Tuesday, December 13, 2005

Triple Witching Winter
USN&WR sounds the "triple threat" alarm for this winter: Shortage of natural gas and electricity could make "a frozen New Orleans" in areas like New York City. It may be a bit of a post-Katrina hysteria, but add in high prices of other petroleum fuels, inflation, slowing economy, bursting real estate bubble, rising trade deficit, and crushing household debt levels: it sure looks like something wicked this way comes...
With the season's first snowfall hitting the Northeast last week, it is becoming apparent that Hurricanes Katrina and Rita did far more to the nation's energy equation than spoil Labor Day vacation drives. The storms upset the already precarious balance of the nation's supply and demand for fuel. So much Gulf of Mexico oil and natural gas production remains in disarray that even with a mild winter, Americans face a Big Chill: astronomical heating bills--on average, 38 percent higher than last year's record costs for natural gas and 21 percent higher for oil.


It is not just about money. Damage to rigs, pipelines, and processing facilities means a shortage of natural gas, the fuel that heats 52 percent of U.S. homes. The industry says 2.3 billion cubic feet per day, or 23 percent of the Gulf of Mexico's natural-gas production, will be offline through March. But even before the deadly storms struck, the country was consuming more natural gas than it produced and prices were at record highs. Demand grew nearly 16 percent from 1990 through 2004, driven mainly by the companies that generate electric power. Policymakers viewed natural gas as cleaner than coal and more palatable than nuclear, so it was easy to get required government approvals to build much-needed electric power plants that run on natural gas. And everyone bet heavily--and incorrectly--that prices would stay cheap. The United States now relies on Canadian imports by pipeline and has begun to call on a new source, tankers from Africa and the Middle East filled with liquefied natural gas, or LNG. But the imports haven't been enough. "The hurricanes--they hit a sick patient," says Roger Cooper, executive vice president of the American Gas Association, representing utilities. "We're vulnerable. If we were hit in the 1990s, we would not have been in this situation. But when you are consuming 100 percent of your supply, there's not much room to maneuver."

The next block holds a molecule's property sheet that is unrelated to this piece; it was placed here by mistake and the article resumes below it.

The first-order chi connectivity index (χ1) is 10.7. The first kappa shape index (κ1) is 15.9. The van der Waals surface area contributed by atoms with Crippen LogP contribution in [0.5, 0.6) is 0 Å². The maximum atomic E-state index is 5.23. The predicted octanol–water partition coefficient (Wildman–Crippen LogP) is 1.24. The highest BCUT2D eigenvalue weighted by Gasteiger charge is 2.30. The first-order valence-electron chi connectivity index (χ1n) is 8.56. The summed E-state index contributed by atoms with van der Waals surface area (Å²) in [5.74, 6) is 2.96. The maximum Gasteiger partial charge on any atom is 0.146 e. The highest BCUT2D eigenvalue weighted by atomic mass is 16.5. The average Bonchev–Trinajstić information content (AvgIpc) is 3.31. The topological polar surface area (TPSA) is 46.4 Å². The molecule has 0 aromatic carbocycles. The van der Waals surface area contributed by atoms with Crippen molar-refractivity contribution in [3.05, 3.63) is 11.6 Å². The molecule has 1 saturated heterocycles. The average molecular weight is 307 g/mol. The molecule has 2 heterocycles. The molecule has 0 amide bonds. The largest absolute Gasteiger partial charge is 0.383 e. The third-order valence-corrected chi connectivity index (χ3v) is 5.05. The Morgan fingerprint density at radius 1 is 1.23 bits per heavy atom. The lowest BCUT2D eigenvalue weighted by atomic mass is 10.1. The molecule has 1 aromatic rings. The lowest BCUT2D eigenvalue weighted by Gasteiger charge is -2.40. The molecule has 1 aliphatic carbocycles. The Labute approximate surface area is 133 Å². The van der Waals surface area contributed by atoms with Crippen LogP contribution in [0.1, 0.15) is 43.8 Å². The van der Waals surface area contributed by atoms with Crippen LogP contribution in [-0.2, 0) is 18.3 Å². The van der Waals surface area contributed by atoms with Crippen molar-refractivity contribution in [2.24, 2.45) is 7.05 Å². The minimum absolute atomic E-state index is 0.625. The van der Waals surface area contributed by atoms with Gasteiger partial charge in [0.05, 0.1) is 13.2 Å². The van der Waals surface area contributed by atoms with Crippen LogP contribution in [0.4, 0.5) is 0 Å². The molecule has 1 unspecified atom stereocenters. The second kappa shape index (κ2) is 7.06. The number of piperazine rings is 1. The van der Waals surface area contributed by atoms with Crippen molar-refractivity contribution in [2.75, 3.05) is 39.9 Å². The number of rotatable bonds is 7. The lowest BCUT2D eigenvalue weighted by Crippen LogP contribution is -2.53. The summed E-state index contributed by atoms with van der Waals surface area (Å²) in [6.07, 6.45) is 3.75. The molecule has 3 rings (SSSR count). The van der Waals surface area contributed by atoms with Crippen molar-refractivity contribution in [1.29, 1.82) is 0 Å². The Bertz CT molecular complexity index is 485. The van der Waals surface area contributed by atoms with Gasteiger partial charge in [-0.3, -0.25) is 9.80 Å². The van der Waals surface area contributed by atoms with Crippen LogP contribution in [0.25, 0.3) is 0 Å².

The second threat is a severe electricity shortage in the Northeast--with possible brownouts or blackouts. Deregulated natural-gas-fired power generators, under no legal obligation to serve customers as the old monopoly electric companies were, can simply stop generating power. Some plants will be interruptible customers with no backup fuel source. But in other cases, power plants that have firm natural gas contracts will stop generating electricity anyway and sell their fuel at enormous profit. That is precisely what happened during the three-day January 2004 cold snap, when more than 25 percent of New England's generating capacity went off line and the reserve margin was near zero. The market weathered that storm, but ISO New England, the organization responsible for managing the electric grid, says that even under normal weather conditions, electricity demand this winter most likely will set a new record surpassing that of the perilous 2004 cold snap. The grid operator has taken steps to head off a shortage, spearheading a public-relations campaign to urge New Englanders to conserve electricity, attempting to work out agreements with big customers to curtail demand, and asking the Coast Guard to station ice-breaking barges in locations that will assure fuel oil deliveries can make it downriver to electric plants. But Connecticut Attorney General Richard Blumenthal says as long as power generators are allowed to shut down and sell natural gas during a weather crisis, there is a risk of the kind of market chaos, as well as manipulation, that roiled California in 2000 and 2001. "The result could be a calamity," he says.


A winter failure could prove catastrophic, because any extended loss of heat could cause water pipes to burst in residential and commercial buildings alike. Also, the thousands of "traps" where steam escapes (and billows from manhole covers) could freeze and fail, causing distribution pipes to crack or lose pressure. Former Central Intelligence Agency chief Jim Woolsey, now active on energy issues, argues that parts of the city "could resemble a frozen New Orleans." Also, repressurizing the system could prove laborious and hazardous, because of the power of steam escaping from cracks. "Nobody could simulate the kind of disaster that could happen," says Adam Victor, president of TransGas Energy, a company that has been trying to build a backup power plant in the city but has run into opposition from residents and city officials who prefer building parkland at the old industrial waterside location. Con Edison downplays concerns about the system. "You can't say never because something can always break," says Chris Olert, utility spokesman. "But we've upgraded the plant so it's in tip-top condition, and we've bought plenty of gas for the steam system." Power will be available for New Yorkers, he says, though at a cost up 30 to 35 percent over last year.

Whether because of cost or cold, officials are bracing for human suffering across America this winter. "Forces can come together that turn crisis for some into disaster--that's really what I think we could be looking at this winter," says Iowa energy assistance director McKim. "I hate to sound like the voice of doom, but somebody has to say this stuff. It's just like Hurricane Katrina. They knew it was coming, but little was done to prepare an effective response. And the same thing is happening here."


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